Las Vegas F1 Night Race Confirmed for 2023. Here’s the Track Map

It’s official, Formula 1 will hold a third race in the United States starting next year, and it will take place in Vegas, baby. F1 and Liberty Media confirmed Wednesday night that a deal had been reached with city officials and promoters, green-lighting the event starting in November 2023.

While no exact dates were divulged, it’s likely that the new American race will take place between the Mexican and Brazilian Grand Prix, meaning a very early November date is likely. Not doing so would place the race too close to Thanksgiving in the U.S., sandwiching it between Brazil and Abu Dhabi. Of course, these are my own projections and they’re solely based on the 2021 calendar.

What F1 did divulge, however, is that it will be a night race and it will take place on a Saturday, not a Sunday. The track layout will measure 3.8 miles from start to finish and feature 14 corners of various designs, including high-speed and one chicane.

The design will reportedly allow F1 cars to reach speeds of over 212 mph, and while no other details were provided, the press release mentioned a race distance of 50 laps. That means a 190-mile race distance, which will likely take up every minute of the two-hour time limit set by the FIA.

One of the renderings shared by Liberty Media shows the track layout making its way through the famous Vegas Strip, before coming back around and weaving in and out of famous landmarks such as the Bellagio Hotel, The Venetian, Treasure Island, and more.

“This is an incredible moment for F1 that demonstrates the huge appeal and growth of our sportwith a third race in the U.S.,” said Stefano Domenicali, President and CEO of Formula 1. “Las Vegas is a destination known around the world for its excitement, hospitality, thrills, and of course, the famous Strip. There is no better place for Formula 1 to race than in the global entertainment capital of the world and we cannot wait to be here next year.”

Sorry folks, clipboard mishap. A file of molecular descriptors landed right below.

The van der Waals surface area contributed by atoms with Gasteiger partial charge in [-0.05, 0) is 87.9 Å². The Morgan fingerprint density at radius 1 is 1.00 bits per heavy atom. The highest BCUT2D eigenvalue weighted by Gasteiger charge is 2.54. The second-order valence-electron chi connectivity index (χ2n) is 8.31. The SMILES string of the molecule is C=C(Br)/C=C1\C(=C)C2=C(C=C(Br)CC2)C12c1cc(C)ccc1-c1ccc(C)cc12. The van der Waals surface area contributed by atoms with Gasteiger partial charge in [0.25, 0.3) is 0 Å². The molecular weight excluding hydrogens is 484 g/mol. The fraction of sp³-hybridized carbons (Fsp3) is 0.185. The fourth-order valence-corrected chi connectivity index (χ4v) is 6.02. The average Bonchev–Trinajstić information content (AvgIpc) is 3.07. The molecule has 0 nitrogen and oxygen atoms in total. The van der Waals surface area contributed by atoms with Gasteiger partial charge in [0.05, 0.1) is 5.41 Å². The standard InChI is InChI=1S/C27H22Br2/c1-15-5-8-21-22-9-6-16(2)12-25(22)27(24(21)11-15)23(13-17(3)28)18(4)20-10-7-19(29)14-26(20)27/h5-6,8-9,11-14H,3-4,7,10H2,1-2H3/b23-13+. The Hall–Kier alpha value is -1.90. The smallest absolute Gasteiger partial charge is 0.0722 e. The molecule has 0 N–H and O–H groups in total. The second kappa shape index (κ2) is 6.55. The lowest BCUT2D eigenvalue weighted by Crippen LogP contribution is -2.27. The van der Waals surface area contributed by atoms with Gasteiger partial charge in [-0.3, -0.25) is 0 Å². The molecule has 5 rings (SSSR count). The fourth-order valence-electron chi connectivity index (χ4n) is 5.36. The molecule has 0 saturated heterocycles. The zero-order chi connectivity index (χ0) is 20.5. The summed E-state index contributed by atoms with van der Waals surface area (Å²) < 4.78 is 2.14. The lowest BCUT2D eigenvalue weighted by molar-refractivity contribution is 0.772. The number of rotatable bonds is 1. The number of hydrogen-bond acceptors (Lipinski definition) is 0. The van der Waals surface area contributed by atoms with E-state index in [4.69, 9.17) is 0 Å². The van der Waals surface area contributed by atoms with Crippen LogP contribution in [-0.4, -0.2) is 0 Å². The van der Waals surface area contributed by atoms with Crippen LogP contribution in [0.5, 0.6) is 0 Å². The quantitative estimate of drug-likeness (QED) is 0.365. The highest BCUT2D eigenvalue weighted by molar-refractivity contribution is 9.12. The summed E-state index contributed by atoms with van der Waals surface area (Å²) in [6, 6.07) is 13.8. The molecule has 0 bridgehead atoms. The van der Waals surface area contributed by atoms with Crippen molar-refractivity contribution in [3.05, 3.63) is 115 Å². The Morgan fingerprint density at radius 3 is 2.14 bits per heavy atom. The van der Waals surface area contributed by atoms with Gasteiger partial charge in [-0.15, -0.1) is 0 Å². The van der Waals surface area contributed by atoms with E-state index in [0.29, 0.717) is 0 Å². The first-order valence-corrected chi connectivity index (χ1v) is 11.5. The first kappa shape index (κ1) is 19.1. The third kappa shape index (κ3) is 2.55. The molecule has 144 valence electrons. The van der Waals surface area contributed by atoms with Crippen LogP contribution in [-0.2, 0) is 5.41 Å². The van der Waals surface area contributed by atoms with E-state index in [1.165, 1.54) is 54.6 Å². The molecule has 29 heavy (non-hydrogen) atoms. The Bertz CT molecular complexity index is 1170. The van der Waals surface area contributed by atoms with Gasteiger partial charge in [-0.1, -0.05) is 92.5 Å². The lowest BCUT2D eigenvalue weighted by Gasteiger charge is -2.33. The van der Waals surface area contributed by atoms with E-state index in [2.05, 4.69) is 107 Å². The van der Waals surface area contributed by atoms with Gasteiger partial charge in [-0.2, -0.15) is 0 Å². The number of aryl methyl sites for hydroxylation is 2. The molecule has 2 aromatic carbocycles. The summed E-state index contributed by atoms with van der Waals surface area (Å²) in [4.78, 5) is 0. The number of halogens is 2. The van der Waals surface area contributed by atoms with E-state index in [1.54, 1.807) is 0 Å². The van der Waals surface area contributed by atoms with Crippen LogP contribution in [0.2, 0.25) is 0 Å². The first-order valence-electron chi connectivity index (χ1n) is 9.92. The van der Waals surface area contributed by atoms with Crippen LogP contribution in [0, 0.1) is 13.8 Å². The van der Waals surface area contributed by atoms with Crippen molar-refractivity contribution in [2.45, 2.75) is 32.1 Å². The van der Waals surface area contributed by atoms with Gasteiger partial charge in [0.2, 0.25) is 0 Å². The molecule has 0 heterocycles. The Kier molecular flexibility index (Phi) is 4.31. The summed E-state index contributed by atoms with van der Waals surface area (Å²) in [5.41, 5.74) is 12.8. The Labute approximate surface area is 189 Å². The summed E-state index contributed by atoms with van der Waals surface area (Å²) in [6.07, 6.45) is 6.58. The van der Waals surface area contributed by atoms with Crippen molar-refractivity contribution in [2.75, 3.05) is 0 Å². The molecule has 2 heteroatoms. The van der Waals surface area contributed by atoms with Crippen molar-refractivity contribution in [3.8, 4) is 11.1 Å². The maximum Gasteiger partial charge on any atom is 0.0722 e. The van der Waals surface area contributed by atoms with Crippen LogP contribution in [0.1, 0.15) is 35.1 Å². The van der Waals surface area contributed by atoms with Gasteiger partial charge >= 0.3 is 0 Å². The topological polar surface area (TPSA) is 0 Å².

The track’s interaction with the popular hotels and casinos can be reflected in F1’s reported backing of the event, citing Caesars Entertainment, MGM Resorts International, Wynn Las Vegas, The Venetian Resort, Las Vegas Convention and Visitors Authority, and Live Nation as race promoters and partners.

It’s evident that F1 management is chasing hot venues with strong entertainment potential, as is the case with Miami—and maybe Austin to a certain extent. Offering more than just racing seems to be Liberty Media’s MO, as it works overtime to expand F1’s viewership and draw new, younger fans into the sport whether it be via tv, online, or in person at races.

“Iconic Las Vegas and Formula 1, the pinnacle of motorsport, is the perfect marriage of speed and glamour,” said Greg Maffei, Liberty Media President and CEO in a press release.

It’s unclear just how long of a contract F1’s signed with the city and its promoters, leading us to believe that it may not be a very long one. Theoretically speaking, this deal could even be based on a one-time trial basis, considering how complex and costly it is to shut down Las Vegas’ (if not the country’s) most profitable street. Casinos love making money, and should F1 not turn out to be the moneymaker they’ve been promised, they likely won’t want to shut down the Strip a second time around.

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